Americans like to praise themselves for their ability to recognize, and to rise above their prejudices; to eventually do the right thing by those that have been oppressed and marginalized in our society. We praise Abraham Lincoln for emancipating the slaves; we praise Susan B. Anthony and Elizabeth Cady Stanton for eventually achieving women’s suffrage; we praise Lyndon Johnson, Hubert Humphrey and most especially Martin Luther King Jr. for Civil Rights advances in the 1960s; and we revere the genius of the founders for producing governing documents that lend themselves to an interpretation that asserts more freedom, more compassion, more equality, and more liberty for our citizens. We use this praise to assert a progressive vision of America and its institutions.
Each of those mentioned above, along with many, many others, are deserving of the praise accorded them. But, instead of using their example as proof of the worthiness of our system, what we should perhaps be doing a lot more of, is asking why we always seem to get into situations where change requires the extraordinary efforts of extraordinary people to accomplish it. Why can we not EVER learn from past experience to keep us from making the same mistakes over and over and over again?
I do think a system that produces men like Thurgood Marshall, Harry T. Moore, and Charles Hamilton Houston certainly must have its admirable qualities, and I think that is in part attributable to the foresight of the founders. But we are also a country that cannot seem to learn from its mistakes. We tolerated discrimination and violence against African Americans for far too long, and still tolerate it. We are the same country that allowed travesties like the subject of this great book, the “Groveland Boys” case, to occur (only a decade before I was born), and we seem to be sliding back into an ethic that again condones prejudice and discrimination.
Martin Luther King Jr famously said “the arc of the moral universe is long, but it bends toward justice.” I would love to believe that, and I hope it is true, but my faith in that notion is being sorely tested. Books like this one, shine a very bright light on our history, and force us to face the notion that we should not only be praised for overcoming our own evil, but rather should be criticized for allowing it to fester for so long.
Devil in the Grove: Thurgood Marshall, the Groveland Boys, and the Dawn of a New America by Gilbert King is an absolutely superb book. A beautifully and tightly written narrative, it recounts the events surrounding the Groveland, FL rape case in 1949. Four African American men – Walter Irvin, Charles Greenlee, Sam Shepherd, and Ernest Thomas – were falsely accused of raping 17 year old Norma Lee Padgett. Railroaded by a racist Sheriff, the odious and evil Willis V. McCall, a racist judge Truman Futch, and a go along to get along prosecutor Jesse Hunter ,the four men were convicted of the crime despite there being no evidence other than planted shoe impressions, and the word of Padgett herself.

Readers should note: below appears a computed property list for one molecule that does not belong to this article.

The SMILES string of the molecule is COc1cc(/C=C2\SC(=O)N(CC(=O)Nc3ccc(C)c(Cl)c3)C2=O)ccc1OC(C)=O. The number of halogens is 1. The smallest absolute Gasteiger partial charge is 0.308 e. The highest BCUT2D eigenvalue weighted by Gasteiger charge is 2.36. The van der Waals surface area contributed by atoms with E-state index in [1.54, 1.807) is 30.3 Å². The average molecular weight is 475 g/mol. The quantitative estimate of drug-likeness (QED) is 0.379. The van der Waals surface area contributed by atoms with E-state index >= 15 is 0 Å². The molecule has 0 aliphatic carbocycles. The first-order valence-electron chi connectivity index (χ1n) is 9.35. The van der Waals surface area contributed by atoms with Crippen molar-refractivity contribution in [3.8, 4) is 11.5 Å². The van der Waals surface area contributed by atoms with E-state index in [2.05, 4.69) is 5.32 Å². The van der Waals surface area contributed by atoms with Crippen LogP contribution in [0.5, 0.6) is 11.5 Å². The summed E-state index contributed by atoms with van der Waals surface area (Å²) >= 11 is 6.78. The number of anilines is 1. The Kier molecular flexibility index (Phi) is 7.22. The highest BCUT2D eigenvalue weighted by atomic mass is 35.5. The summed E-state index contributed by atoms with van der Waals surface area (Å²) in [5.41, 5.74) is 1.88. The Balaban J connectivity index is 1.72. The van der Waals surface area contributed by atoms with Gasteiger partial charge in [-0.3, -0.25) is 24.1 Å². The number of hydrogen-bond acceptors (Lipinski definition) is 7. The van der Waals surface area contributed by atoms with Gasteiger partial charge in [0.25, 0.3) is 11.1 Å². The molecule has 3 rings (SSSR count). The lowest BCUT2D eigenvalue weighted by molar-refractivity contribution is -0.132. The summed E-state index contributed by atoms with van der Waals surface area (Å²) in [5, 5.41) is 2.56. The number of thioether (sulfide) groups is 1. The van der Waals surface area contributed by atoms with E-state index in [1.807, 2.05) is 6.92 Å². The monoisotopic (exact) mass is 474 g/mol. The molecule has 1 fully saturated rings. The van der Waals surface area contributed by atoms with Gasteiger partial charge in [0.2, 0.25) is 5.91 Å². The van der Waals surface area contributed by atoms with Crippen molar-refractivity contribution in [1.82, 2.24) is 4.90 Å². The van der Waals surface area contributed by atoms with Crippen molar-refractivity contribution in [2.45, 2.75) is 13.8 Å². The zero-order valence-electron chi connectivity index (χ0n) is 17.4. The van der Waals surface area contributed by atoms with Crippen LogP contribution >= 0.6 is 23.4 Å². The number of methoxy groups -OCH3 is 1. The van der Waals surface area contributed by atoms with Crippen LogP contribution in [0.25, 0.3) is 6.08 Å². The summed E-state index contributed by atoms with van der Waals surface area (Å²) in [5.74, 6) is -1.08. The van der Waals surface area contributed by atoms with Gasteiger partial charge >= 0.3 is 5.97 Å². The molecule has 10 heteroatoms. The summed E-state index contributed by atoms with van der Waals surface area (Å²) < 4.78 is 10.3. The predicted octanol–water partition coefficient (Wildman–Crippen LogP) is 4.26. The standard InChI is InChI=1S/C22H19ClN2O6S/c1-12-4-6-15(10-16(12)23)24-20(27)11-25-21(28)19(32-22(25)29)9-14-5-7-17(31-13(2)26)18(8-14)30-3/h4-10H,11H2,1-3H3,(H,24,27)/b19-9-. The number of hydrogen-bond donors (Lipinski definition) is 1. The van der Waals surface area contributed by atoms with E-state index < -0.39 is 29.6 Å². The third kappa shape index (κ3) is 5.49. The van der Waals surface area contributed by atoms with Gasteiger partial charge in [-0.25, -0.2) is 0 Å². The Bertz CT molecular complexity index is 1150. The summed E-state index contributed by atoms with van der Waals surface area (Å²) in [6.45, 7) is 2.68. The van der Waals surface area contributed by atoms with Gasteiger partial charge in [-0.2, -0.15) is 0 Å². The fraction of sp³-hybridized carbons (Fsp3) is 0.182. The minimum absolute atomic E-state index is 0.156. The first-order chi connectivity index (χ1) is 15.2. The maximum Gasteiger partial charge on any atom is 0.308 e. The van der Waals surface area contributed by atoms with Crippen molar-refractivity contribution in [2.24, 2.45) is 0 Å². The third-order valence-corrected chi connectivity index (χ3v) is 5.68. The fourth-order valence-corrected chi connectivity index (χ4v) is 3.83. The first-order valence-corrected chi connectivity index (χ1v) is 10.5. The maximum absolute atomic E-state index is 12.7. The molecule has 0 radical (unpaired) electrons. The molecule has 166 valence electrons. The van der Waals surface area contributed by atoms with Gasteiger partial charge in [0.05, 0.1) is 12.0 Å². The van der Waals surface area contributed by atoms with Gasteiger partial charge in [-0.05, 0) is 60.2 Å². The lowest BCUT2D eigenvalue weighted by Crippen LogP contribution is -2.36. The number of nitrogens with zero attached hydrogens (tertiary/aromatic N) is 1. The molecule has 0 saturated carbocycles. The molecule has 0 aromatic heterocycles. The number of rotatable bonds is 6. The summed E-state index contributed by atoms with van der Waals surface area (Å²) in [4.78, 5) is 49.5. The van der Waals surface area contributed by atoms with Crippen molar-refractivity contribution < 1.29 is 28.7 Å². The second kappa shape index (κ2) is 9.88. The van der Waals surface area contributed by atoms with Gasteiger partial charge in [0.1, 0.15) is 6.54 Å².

Parallel to this narrative is a history of Thurgood Marshall and his time as lead council for the NAACP Legal Defense Fund. Eventually the two stories intersect as the NAACP takes on the case of the “Groveland Boys, ” taking it to the Supreme Court twice, and eventually the office of the Florida Governor.
While this is a historic event whose outcome is well known, it is not a story many have heard before. The narrative style of the book demands some level of uncertainty as to its outcome for it to have the full effect. So I won’t be providing any spoilers here. This is ironic because knowing the level of racism in the south, the sway the KKK still had over whole swaths of the region, including Lake County, FL where this takes place, the ending seems foreshadowed. Still, there are enough twists and turns in the story to more than keep your attention and turn this into a genuine page turner.
I think part the author’s intention with this book was to inspire us with the stories of men like Marshall who were able to use their intellect, morality and persistence to overcome injustice from inside the system, and with the courage of the Groveland Boys themselves who, despite having to endure what can only be described as torture – both physical and mental – asserted their innocence knowing to do so would almost certainly result in their deaths.
I was inspired by them. But contrary, I believe, to the authors further intention, this did not lead me to believe in the efficacy of our system, or that it inevitably bends us toward justice. From my perspective, it is just the opposite. Justice is achieved despite our system. Only through the courage of people like the heroes in this story, who had to overcome a system stacked against them at almost every level, do we ever make progress toward a more just state.
This book is must reading!